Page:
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REVIEWS
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Anguilla Life, Spring 2001

Livingstone F. Richardson, a k a Cornflakes, is alive and well and has been living in Amherst, Massachusetts since 1989. The popular 1988 Calypso King of Anguilla is the father of two lovely daughters, Cassandra age 10 and Lilly, age 3. He has his own band, Reggae Vision, which plays some gigs in winter but goes full blast in summer with three to four gigs a week all over the northeast, Boston, Springfield, Northampton, Cape Cod in Massachusetts, Hampton Beach, New Hampshire and Maine. Expanding his musical talents, Flakes has become a prolific songwriter, composer, lyricist and arranger.

Livingstone was born in St. Kitts on Apri119, 1959 (he says he still feels like he's 24 though) and raised in Sandy Point. At 19, he moved to Anguilla, his parent's birthplace where he became a popular calypsonian known for his wit and style as well as Master of Ceremonies for many touring acts including Third World. In the U.S. and St. Kitts his fans and friends know him as Gillie, a name which goes back to his days playing West Indian football and cricket. He played with Mentos and New Horizons before founding Reggae Vision in 1996.

Small Island Rasta, his second CD released in cooperation with Peppercorn Music, came out in August 2000. Eighteen tracks "transform his love of the land, deep roots in the mountains and fields of St. Kitts and soul connection to the land, pure beaches and crystal seas of Anguilla into music, rhythm and voice". Flakes handles the vocals and plays guitar while the musicians from Poolside Studios back him up on bass, keyboards and drums. The track, Tiny Island, speaking to an island man or even a tourist far from home, was #1 on MP3's Caribbean Chart.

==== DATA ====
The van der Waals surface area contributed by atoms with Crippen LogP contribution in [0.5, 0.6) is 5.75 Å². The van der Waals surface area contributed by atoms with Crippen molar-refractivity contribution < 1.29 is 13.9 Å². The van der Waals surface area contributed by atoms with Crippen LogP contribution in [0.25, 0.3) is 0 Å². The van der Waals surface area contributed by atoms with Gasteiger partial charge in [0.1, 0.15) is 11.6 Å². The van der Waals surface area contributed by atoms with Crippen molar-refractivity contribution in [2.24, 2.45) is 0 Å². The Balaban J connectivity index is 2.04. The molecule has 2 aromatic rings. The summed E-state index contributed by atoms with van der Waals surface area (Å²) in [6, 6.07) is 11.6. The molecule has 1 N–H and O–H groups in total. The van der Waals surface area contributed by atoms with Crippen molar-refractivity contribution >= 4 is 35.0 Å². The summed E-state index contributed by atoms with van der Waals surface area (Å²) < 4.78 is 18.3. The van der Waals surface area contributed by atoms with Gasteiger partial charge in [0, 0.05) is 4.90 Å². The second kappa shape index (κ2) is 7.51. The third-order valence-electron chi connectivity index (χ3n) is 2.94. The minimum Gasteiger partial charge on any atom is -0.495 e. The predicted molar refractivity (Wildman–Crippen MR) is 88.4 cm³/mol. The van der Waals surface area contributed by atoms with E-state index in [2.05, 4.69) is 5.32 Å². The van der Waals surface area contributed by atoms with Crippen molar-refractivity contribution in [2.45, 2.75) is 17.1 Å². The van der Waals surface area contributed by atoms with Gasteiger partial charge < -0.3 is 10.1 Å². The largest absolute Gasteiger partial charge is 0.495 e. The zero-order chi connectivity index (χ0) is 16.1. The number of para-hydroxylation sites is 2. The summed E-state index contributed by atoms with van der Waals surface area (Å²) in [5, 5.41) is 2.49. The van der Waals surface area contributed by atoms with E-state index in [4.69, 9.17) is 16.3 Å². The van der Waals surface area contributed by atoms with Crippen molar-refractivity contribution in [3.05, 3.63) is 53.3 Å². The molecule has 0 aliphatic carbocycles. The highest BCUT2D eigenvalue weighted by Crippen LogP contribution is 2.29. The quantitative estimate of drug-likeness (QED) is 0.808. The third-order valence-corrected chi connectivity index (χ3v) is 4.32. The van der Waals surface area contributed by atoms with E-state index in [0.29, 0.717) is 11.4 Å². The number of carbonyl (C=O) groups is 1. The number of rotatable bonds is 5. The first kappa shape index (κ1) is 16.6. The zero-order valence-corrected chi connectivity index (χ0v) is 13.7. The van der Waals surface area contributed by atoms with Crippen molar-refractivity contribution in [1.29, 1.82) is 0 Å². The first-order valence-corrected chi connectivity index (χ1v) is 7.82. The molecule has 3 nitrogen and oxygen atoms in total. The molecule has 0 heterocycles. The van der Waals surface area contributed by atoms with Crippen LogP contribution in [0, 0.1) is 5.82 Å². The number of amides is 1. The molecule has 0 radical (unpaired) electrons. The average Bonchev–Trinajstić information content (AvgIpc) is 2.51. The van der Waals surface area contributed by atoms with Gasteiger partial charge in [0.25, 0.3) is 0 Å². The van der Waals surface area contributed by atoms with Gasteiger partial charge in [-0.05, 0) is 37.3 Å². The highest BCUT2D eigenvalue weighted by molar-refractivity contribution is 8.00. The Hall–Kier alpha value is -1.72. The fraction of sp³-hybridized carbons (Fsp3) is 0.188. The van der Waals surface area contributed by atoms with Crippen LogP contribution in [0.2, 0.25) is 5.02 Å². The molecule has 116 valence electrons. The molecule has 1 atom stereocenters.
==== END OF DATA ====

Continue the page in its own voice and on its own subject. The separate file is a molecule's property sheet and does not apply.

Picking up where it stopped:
MP3 by the way is a digital source of music on the Internet which enables artists and listeners all over the world to connect. Musicians publish their work through MP3 and there are over 150,000 artists and more than a million songs available. Listeners can go to the website: www.mp3.com, download a free MP3 player to their computer and listen to music, which is divided into many categories or genres, Each has its own chart that lists the songs by the number of times they are played every day.

Reggae Believer was released in 1997, while Dayz In The Sun and Distant Runner both came out on MP3 this year. Reflections, One Way Street and Lesson In Life are current projects whose songs are being released on MP3 although the CD's are not yet available. The song, Take Me To The Islands (from Don't Give Up) was #1 on MP3's Caribbean Chart in March and April this year. This album also includes the Lighthouse, inspired by working at Sombrero, guiding people safely through the storm which also translates nicely into helping each other pass safely through dangerous waters.

To catch up with Flakes check out his website: www.reggaevision.com and listen to his music on www.mp3.com/reggaevision. CD's are not available in Anguilla but can be ordered through links on the first site. Small Island Rasta ($10) and Reggae Believer ($8) are also available through www.Cdbaby.com as well as Amazon.com. The others may be ordered through www.mp3 for $10 plus shipping and handling.

 

Bravo Newspaper

A welcome respite from a lot of the frenetic sounds.
Reviewer: Bravo Newspaper By Eric Sutter   


Reggae Vision: "Small Island Rasta" Local Reggae musician Livingstone F. Richardson's new CD, “Small Island Rasta” with its subtle rockin' reggae rhythms, is of the new millennium. These Caribbean rhythms have a way of making you conscious of the important things in life. The opening track, "Come Down," with its powerful lyrics, reminds us that we are not a "Small Island Rasta" as much as we are a global village that just may be moved by this tiny island with the rhythm called Reggae. Such simple rhythms, which evoke such awareness of spirit are good for the soul. "U Never Listen to Mama" has a gentle beat and, along with "Time Will Heal," offers spiritual solutions to life in its lyrics. "Ice Cream and Jello," with its whimsical child-like lyrics, is pure fun. "Eyes of a Child" gives a child's-eye-view of the world, beckoning us all back to simplicity and innocence. "All Around the World" is a Rasta plea for love and harmony with a good natural island vibe for everyday people. "Down in de Islands" takes one away with a peaceful image of a beautiful heaven on earth. The track is full of vivid visual imagery that can transport the listener to another place. It can also get your feet moving, as does the final cut "Dancing Mood."



Copyright 2000 Peppercorn Music